with the crown with which his mother crowned him
            on the day of his wedding,
            on the day of the gladness of his heart.

            Since a lot of Christology is given in the OT by it having analogies that preshadow it, and especially Solomon is given as a parallel, I don't think its unreasonable to see the role of Bathsheba as intercessor and mediator between the king of Solomon, as possible indicating the relationship Mary would have between Christ and man. We do see similarities: she's crowned queen along with her son, Solomon didn't say no to Bathsheba just as Jesus never says no to Mary, people bring requests to Solomon and she succours them, etc...

            The objection then is that Christ, since he's all-knowing, wouldn't have any need of an intercessor. King Solomon might, in that he couldn't personally consider all of the problems of state on his own, and Bathsheba could handle the things he couldn't, and bring particular issues to him. To Christ, Mary is completely superfluous, and perhaps even detracts a bit, since instead of praying to her to intercede for us with Him we could pray to Him on our own.

            However a person who makes this objection doesn't make it consistently enough: To Christ, the Bible is completely superfluous; if he wanted he could just impart divinely inspired all the knowledge needed into the head of everyone walking around. To Christ, theology of any stripe is unnecessary, again he could simple have Christianity one large mystical experience. To Christ, prayers aren't needed, he already knows our hearts and what we want. The particular way He's chosen to teach us about the Kingdom of God, all go above and beyond what's needed and has much more to do with what is appropriate.

            These are all only done by us because we have reasons to suspect that they are either things he's commanded (pray, worship), respect (the bible is authoritative), or something that we need since we aren't given mystical experiences (natural reasoning based studies of theology). Presumable all these things ultimate serve to glorify God more, if perhaps by distancing us from Him we're more aware of His kingly stature and our own lowliness in comparison.

            If Christ has installed Mary as someone who in Heaven get special grace to mediate for us on our behalf, I don't think anyone can object to it on the ground because its not really needed.

            If you take it consistently to the end point our own salvation isn't needed.
            Only objection I have about the RCC in general, including Marian adoration, is the fact that a lot of the ritual and sacrament have direct relations to pagan rituals. None of these rituals are found in first century Judeo-Christianity. "Queen of heaven," for example, was attributed to Isis prior to Christian adoration of Mary.
            "What am I doing here?" -- Joe Biden 2021

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            • #21
              Originally posted by Chrawnus
              I don't agree with Marian devotion, but I have to ask (under the assumption that you're using this passage to argue against Marian devotion) exactly what you think this passage establishes when it comes to RCC views on Maria?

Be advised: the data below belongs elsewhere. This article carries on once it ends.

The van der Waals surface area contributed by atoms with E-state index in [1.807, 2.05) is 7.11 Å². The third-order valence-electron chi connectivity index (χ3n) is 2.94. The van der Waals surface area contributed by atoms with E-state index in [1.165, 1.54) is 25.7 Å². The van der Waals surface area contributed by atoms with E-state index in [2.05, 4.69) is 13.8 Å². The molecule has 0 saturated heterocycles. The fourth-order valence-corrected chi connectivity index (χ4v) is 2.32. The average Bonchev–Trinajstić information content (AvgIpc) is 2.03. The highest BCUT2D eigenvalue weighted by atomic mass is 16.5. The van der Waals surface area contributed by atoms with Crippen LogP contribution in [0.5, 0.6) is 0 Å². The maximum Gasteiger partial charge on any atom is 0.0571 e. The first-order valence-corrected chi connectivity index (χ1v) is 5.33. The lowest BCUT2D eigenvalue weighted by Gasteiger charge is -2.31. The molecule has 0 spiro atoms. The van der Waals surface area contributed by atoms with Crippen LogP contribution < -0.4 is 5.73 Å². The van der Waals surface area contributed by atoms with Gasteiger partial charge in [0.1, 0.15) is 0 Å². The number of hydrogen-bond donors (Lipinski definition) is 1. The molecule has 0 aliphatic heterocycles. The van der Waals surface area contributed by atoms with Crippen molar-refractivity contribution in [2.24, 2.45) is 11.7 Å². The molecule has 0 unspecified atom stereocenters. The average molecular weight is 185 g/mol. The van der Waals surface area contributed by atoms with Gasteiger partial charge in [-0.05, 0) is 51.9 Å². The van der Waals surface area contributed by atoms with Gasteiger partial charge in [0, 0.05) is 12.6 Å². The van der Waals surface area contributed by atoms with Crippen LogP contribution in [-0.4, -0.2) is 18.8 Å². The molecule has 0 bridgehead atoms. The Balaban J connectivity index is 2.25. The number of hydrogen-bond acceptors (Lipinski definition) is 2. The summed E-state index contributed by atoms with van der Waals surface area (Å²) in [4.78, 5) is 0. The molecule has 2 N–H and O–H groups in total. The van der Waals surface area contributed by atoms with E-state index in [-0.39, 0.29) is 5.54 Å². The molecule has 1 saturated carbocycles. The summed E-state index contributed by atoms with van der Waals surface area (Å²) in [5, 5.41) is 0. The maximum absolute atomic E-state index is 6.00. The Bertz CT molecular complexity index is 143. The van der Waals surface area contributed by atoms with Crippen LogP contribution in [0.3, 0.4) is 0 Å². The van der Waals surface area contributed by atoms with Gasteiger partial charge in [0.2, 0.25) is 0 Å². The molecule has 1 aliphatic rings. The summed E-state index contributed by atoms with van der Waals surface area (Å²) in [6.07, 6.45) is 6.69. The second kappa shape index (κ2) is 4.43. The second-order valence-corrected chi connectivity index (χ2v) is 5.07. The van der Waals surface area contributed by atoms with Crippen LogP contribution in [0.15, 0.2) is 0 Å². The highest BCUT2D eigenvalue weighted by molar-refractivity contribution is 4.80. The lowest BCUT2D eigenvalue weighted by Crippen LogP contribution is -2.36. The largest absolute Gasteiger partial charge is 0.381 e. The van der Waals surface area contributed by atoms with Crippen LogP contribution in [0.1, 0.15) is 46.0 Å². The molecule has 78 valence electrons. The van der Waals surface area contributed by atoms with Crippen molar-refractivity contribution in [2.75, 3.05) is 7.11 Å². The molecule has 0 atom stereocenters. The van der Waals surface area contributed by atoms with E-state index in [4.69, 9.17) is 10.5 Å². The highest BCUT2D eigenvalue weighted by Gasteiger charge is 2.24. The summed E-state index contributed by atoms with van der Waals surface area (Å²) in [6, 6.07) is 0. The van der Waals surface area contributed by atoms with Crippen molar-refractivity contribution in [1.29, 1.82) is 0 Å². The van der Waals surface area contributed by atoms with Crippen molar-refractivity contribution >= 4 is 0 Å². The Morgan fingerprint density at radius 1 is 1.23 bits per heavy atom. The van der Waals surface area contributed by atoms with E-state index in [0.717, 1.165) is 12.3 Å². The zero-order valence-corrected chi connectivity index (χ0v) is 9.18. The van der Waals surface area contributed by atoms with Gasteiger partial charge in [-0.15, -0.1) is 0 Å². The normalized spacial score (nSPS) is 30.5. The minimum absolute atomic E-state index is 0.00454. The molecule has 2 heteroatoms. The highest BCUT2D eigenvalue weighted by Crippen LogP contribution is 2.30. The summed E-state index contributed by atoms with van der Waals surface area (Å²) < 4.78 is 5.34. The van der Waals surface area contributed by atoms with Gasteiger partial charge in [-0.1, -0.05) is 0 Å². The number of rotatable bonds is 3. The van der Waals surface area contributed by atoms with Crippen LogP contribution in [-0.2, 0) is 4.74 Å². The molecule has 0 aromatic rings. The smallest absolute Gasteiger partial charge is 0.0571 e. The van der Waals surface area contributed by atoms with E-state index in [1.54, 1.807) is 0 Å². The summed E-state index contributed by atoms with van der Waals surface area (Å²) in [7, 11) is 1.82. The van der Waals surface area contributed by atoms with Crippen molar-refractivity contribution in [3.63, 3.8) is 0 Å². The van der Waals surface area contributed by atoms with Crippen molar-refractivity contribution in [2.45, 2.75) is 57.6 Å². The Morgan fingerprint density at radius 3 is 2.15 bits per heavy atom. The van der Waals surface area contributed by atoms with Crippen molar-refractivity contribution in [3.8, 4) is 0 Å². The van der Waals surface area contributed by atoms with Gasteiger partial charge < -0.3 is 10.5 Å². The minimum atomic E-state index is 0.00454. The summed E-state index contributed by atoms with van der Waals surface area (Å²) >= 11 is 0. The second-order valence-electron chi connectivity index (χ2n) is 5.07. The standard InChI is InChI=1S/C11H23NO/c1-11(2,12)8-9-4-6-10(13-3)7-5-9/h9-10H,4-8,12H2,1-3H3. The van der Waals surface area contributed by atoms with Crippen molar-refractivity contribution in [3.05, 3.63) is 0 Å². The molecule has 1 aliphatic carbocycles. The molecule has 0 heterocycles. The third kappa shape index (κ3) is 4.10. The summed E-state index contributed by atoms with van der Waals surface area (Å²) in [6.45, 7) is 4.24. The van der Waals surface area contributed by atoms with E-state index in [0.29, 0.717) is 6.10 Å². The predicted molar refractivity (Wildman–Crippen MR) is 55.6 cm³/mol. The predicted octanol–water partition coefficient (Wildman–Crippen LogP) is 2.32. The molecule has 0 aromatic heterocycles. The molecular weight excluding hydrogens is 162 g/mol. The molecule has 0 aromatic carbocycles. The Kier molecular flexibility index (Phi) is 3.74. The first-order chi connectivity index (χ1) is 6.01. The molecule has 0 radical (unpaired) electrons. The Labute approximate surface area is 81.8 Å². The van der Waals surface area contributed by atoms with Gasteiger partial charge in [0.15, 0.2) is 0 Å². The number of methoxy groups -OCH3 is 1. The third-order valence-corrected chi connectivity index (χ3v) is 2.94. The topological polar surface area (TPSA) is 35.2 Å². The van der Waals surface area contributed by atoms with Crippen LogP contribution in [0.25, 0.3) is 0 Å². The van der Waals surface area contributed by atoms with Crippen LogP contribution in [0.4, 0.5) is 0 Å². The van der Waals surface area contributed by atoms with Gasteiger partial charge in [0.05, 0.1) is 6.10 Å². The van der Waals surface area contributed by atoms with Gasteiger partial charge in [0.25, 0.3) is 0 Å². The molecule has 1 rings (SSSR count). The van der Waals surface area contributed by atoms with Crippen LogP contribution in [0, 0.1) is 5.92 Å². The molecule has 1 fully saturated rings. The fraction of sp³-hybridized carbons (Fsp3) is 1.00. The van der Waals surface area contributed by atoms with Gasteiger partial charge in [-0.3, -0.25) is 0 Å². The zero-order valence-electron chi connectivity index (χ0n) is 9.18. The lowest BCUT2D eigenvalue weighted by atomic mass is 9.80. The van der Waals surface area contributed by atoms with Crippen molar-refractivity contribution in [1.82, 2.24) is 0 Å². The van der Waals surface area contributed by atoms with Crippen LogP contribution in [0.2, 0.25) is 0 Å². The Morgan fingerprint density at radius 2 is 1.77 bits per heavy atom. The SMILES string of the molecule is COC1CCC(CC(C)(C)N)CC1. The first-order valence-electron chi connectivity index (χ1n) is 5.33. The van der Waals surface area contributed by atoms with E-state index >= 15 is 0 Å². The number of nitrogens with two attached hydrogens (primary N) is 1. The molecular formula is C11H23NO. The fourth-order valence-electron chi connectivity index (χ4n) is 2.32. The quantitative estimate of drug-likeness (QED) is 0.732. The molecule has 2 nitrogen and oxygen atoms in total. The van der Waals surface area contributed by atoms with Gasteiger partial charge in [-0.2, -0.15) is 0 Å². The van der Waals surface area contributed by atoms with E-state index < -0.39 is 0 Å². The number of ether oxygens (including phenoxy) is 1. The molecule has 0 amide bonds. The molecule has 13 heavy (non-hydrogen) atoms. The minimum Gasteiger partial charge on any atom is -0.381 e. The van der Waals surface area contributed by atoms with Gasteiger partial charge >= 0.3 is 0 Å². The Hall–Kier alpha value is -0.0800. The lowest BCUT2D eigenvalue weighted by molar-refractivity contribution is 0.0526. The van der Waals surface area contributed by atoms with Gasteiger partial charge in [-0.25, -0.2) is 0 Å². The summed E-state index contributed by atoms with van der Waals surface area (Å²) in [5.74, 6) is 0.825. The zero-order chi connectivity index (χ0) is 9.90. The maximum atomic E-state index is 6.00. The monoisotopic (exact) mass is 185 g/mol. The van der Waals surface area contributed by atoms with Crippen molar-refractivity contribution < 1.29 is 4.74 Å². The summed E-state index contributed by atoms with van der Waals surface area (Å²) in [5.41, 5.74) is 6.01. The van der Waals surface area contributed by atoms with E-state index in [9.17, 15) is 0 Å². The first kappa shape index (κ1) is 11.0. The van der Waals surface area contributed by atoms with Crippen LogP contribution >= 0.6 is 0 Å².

The "queen mother" doesn't necessarily sit at the king's right hand, as he claimed.

              Comment


              • #22
                @Leonhart

                Solomon refused Bathsheba's request.

                Comment


                • #23
                  For me, it seems rather incoherent to have a mediator to our mediator. Especially since we are told that there is only one mediator between man and God.

                  1 Timothy 2:4-6
                  New International Version (NIV)
                  4 who wants all people to be saved and to come to a knowledge of the truth. 5 For there is one God and one mediator between God and mankind, the man Christ Jesus, 6 who gave himself as a ransom for all people. This has now been witnessed to at the proper time.

                  Shouldn't there be something in there about how Mary is our mediator to our mediator if this is so important?

                  Remember, Mary is among "man", while Jesus is both man and God. How can she be a true mediator to God(Jesus) this way?

                  Then there's the fact that while Mary was blessed above all women, Jesus still didn't seem to give her the kind of honor being ascribed to her by the RCC. In fact, when one person said that His mother should be blessed, He said this.

                  Luke 11:27 As Jesus was saying these things, a woman in the crowd called out, “Blessed is the mother who gave you birth and nursed you.”

                  28 He replied, “Blessed rather are those who hear the word of God and obey it.”

                  Then in your Bathsheba example, the seat seems not to be something of power in this situation, but something meant as respect for Bathsheba. Note that it was brought in specifically as she made the request to speak with Solomon. This doesn't look like she was regularly in such a position.

                  1 Kings 2:19 When Bathsheba went to King Solomon to speak to him for Adonijah, the king stood up to meet her, bowed down to her and sat down on his throne. He had a throne brought for the king’s mother, and she sat down at his right hand.